"If it is only the woman's money going into the joint account and the man stops providing, stops contributing - the same joint account that is supposed to be a symbol of togetherness, becomes a medium of abuse."

"The denial of money, the control, the coercion, the sabotage, leaving the women without any financial resources - the effect is the same."

Dr Sabrin Farooqui works women from South Asian and African communities who have experienced financial abuse in domestic violence situations.

As president of the Cultural Diversity Network, she runs workshops to help victims of financial abuse move towards financial independence.

She said there are very distinct obstacles migrant women face. 

"For many first generation migrants, they are not aware of their legal rights. They are not aware of financial literacy, they don't know how to operate the banking system. 

"Many women come to Australia on a spouse visa and they're dependent on their husband's visa status. So they remain silent for a long time.

"They don't always understand they have been a victim of financial abuse.

"In these countries [South Asia, Africa], they have a traditional view of handling finance. I am from an Asian country [Bangladesh], and same with Arab countries. The male partner deals with the finance in the household, and the women find it hard to understand when it becomes financial abuse. They need to understand the difference between financial abuse and financial support."  

Dr Farooqui said she welcomed the Commonwealth Bank's program, but says much more support is needed to tackle the issue in migrant communities.

She said funding constraints has limited her ability to scale her model, but she hopes that her work can provide a model for other NGOs to adopt, particularly tackling employment.

"[Migrant women] come to Australia with the same level of skills as their male partners, but they're not in the job market as such. They do the casual work and entry-level jobs, and many of them prefer to stay home because the childcare payment is so high. Culturally, some women prefer to stay home. So these factors make them dependent financially on their husbands."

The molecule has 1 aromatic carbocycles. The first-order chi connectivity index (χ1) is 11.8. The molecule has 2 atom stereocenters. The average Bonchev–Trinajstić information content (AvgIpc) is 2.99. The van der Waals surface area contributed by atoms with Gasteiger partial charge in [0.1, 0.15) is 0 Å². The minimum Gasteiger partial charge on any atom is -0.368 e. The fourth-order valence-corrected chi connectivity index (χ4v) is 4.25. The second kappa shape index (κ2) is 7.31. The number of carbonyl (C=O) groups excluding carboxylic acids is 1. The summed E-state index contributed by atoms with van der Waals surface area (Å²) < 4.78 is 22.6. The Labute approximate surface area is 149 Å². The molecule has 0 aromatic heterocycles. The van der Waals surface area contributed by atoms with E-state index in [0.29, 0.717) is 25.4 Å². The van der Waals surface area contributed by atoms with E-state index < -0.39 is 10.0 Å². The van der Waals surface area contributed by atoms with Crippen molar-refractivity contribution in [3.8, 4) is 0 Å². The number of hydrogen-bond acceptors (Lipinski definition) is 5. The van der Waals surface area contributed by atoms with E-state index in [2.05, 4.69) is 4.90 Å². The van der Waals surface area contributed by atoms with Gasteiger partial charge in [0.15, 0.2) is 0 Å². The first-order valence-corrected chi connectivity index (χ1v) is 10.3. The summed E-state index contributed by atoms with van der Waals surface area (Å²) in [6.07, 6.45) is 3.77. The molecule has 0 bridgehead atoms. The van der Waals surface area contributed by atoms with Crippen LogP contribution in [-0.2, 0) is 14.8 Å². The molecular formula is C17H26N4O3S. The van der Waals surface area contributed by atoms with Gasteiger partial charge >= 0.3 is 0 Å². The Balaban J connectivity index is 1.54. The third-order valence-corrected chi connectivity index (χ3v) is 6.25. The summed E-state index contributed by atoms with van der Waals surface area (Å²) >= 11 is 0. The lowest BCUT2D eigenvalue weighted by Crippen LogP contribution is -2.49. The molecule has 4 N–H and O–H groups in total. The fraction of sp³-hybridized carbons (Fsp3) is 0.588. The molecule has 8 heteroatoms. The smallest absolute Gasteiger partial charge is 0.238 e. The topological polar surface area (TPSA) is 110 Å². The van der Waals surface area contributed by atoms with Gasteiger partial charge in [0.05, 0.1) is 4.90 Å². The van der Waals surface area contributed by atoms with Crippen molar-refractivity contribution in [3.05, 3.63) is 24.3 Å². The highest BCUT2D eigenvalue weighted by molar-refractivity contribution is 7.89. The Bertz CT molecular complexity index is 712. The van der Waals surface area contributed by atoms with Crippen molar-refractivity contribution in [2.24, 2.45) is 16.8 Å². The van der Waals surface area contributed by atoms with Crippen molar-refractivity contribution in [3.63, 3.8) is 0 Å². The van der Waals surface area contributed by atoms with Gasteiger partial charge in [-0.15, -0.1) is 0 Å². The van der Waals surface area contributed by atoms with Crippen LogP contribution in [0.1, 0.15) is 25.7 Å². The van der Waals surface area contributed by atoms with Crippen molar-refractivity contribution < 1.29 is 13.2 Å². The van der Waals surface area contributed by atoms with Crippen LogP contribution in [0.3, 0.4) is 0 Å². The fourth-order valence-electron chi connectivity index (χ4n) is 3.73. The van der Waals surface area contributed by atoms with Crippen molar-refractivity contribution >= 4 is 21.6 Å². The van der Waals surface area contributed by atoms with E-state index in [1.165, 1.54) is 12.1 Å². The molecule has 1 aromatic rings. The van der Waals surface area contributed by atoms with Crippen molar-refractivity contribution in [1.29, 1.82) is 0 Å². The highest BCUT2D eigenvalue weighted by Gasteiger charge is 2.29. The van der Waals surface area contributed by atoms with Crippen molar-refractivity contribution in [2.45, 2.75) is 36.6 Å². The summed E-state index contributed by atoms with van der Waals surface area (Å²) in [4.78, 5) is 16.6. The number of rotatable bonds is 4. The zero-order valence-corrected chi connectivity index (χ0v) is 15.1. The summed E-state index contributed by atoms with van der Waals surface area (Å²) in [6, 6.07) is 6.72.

Professor Singh said a more comprehensive approach to addressing the issue needs to involve legal reform in all of Australia's states and territories.

Currently, Tasmania is the only Australian jurisdiction that recognises financial abuse as a crime. Otherwise, the activity is considered under 'family violence' in the Family Law Act, which is under review.  

She points to the criminalisation of financial abuse in England and Wales in 2015, and in Ireland and Scotland in 2019 as examples of what could be achieved. 

"Coercive control needs to be criminalised. At present, there is no signal from the law or from society that economic abuse is a crime. It is only the physical assault aspect of family violence that is a crime.

"What has happened in England, Wales, Ireland and Scotland, coercive control, this continuous pattern of coercive control and behaviour, that has been criminalised.

"Each incident might not seem like a huge thing, but over time it takes away all human rights and sense of self."

A survey of 10,000 people, conducted by the Commonwealth Bank, found 40 per cent had experienced financial abuse (26 per cent) or knew someone affected (12 per cent).

The survey found the most common form of financial abuse involved the perpetrator controlling their partner's wages for household expenses, while spending the money entirely on themselves.

Analysis of Australian of Bureau Statistics data shows 15.7 per cent of women and 7.1 per cent of men experience financial abuse in their lifetimes.

If you or someone you know is impacted by sexual assault, family or domestic violence, call 1800RESPECT on 1800 737 732 or visit In an emergency, call 000. 

Residents in metropolitan Melbourne are subject to stay-at-home orders and can only leave home for essential work, study, exercise or care responsibilities. People are also advised to wear masks in public.

People in Australia must stay at least 1.5 metres away from others. Check your state’s restrictions on gathering limits.

If you are experiencing cold or flu symptoms, stay home and arrange a test by calling your doctor or contact the Coronavirus Health Information Hotline on 1800 020 080.